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dc.contributor.authorRathgeber, Christoph
dc.contributor.authorHiebler, Stefan
dc.contributor.authorLävemann, Eberhard
dc.contributor.authorDolado, Pablo
dc.contributor.authorLazaro, Ana
dc.contributor.authorGasia, Jaume
dc.contributor.authorGracia Cuesta, Alvaro de
dc.contributor.authorMiró, Laia
dc.contributor.authorCabeza, Luisa F.
dc.contributor.authorKönig-Haagen, Andreas
dc.contributor.authorBrüggemann, Dieter
dc.contributor.authorCampos-Celador, Álvaro
dc.contributor.authorFranquet, Erwin
dc.contributor.authorFumey, Benjamin
dc.contributor.authorDannemand, Mark
dc.contributor.authorBadenhop, Thomas
dc.contributor.authorDiriken, Jan
dc.contributor.authorNielsen, Jan Erik
dc.contributor.authorHauer, Andreas
dc.date.accessioned2016-09-28T08:05:56Z
dc.date.available2016-09-28T08:05:56Z
dc.date.issued2016
dc.identifier.issn1876-6102
dc.identifier.urihttp://hdl.handle.net/10459.1/57844
dc.descriptionProceedings of the 4th International Conference on Solar Heating and Cooling for Buildings and Industry (SHC 2015)ca_ES
dc.description.abstractWithin the framework of IEA SHC Task 42 / ECES Annex 29, a simple tool for the economic evaluation of thermal energy storages has been developed and tested on various existing storages. On that account, the storage capacity costs (costs per installed storage capacity) of thermal energy storages have been evaluated via a Top-down and a Bottom-up approach. The Top-down approach follows the assumption that the costs of energy supplied by the storage should not exceed the costs of energy from the market. The maximum acceptable storage capacity costs depend on the interest rate assigned to the capital costs, the intended payback period of the user class (e.g. industry or building), the reference energy costs, and the annual number of storage cycles. The Bottom-up approach focuses on the realised storage capacity costs of existing storages. The economic evaluation via Top-down and Bottom-up approach is a valuable tool to make a rough estimate of the economic viability of an energy storage for a specific application. An important finding is that the annual number of storage cycles has the largest influence on the cost effectiveness. At present and with respect to the investigated storages, seasonal heat storage is only economical via large sensible hot water storages. Contrary, if the annual number of storage cycles is sufficiently high, all thermal energy storage technologies can become competitive.ca_ES
dc.description.sponsorshipThis study is part of IEA SHC Task 42 / ECES Annex 29 „Compact Thermal Energy Storage - Material Development and System Integration“ (http://task42.iea-shc.org). The work of ZAE Bayern is part of the project PC-Cools_V and supported by the German Federal Ministry for Economic Affairs and Energy under the project code 03ESP138A. University of Zaragoza thanks the Spanish Government for the funding of their work under the projects ENE2008-06687-C02-02, ENE2011-28269-C03-01 and ENE2014-57262-R. University of Lleida would like to thank the Catalan Government for the quality accreditation given to their research group (2014 SGR 123). The research leading to these results has received funding from the European Union's Seventh Framework Program (FP7/2007-2013) under grant agreement n° PIRSES-GA-2013-610692 (INNOSTORAGE) and European Union’s Horizon 2020 research and innovationprogramme under grant agreement No 657466 (INPATH-TES). Laia Miró would like to thank the Spanish Government for her research fellowship (BES-2012-051861). The University of the Basque Country acknowledges the financial support of the Spanish’s Ministry of Economy and Competitiveness through the MicroTES (ENE2012- 38633) research project. The responsibility for the content of this publication is with the authorsca_ES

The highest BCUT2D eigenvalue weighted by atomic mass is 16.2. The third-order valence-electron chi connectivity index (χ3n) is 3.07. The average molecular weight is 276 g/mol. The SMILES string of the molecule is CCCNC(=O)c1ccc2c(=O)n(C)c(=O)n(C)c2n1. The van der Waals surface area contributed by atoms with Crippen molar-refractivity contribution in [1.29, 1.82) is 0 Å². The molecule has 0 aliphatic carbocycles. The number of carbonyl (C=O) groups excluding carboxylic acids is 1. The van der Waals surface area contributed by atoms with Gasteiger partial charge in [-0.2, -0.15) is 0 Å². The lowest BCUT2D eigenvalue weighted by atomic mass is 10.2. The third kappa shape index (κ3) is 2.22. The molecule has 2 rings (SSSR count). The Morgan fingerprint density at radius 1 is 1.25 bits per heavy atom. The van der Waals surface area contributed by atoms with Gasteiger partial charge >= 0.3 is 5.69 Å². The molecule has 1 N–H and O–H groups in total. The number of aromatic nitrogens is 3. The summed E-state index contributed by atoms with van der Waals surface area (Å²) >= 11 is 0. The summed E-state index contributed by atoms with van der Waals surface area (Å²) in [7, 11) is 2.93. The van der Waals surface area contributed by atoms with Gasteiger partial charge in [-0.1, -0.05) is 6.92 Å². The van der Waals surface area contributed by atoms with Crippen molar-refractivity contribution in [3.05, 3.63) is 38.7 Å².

dc.language.isoengca_ES
dc.publisherElsevierca_ES
dc.relationMICINN/PN2008-2011/ENE2008-06687-C02-02ca_ES
dc.relationMICINN/PN2008-2011/ENE2011-28269-C03-01ca_ES
dc.relation.isformatofReproducció del document publicat a https://doi.org/10.1016/j.egypro.2016.06.203ca_ES
dc.relation.ispartofEnergy Procedia, 2016, vol. 91, p. 197-206ca_ES
dc.rightscc-by-nc-nd (c) Christoph Rathgeber et al., 2016ca_ES
dc.rights.urihttp://creativecommons.org/licenses/by-nc-nd/3.0/es/*
dc.subjectSensible heat storageca_ES
dc.subjectLatent heat storageca_ES
dc.subjectThermochemical heat storageca_ES
dc.subjectStorage capacity costsca_ES
dc.titleIEA SHC Task 42 / ECES Annex 29 – A Simple Tool for the Economic Evaluation of Thermal Energy Storagesca_ES
dc.typearticleca_ES
dc.identifier.idgrec025088
dc.type.versionpublishedVersionca_ES
dc.rights.accessRightsinfo:eu-repo/semantics/openAccessca_ES
dc.identifier.doihttps://doi.org/10.1016/j.egypro.2016.06.203
dc.relation.projectIDinfo:eu-repo/grantAgreement/EC/FP7/610692ca_ES
dc.relation.projectIDinfo:eu-repo/grantAgreement/EC/H2020/657466/EU/INPATH-TES


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cc-by-nc-nd (c) Christoph Rathgeber et al., 2016
Except where otherwise noted, this item's license is described as cc-by-nc-nd (c) Christoph Rathgeber et al., 2016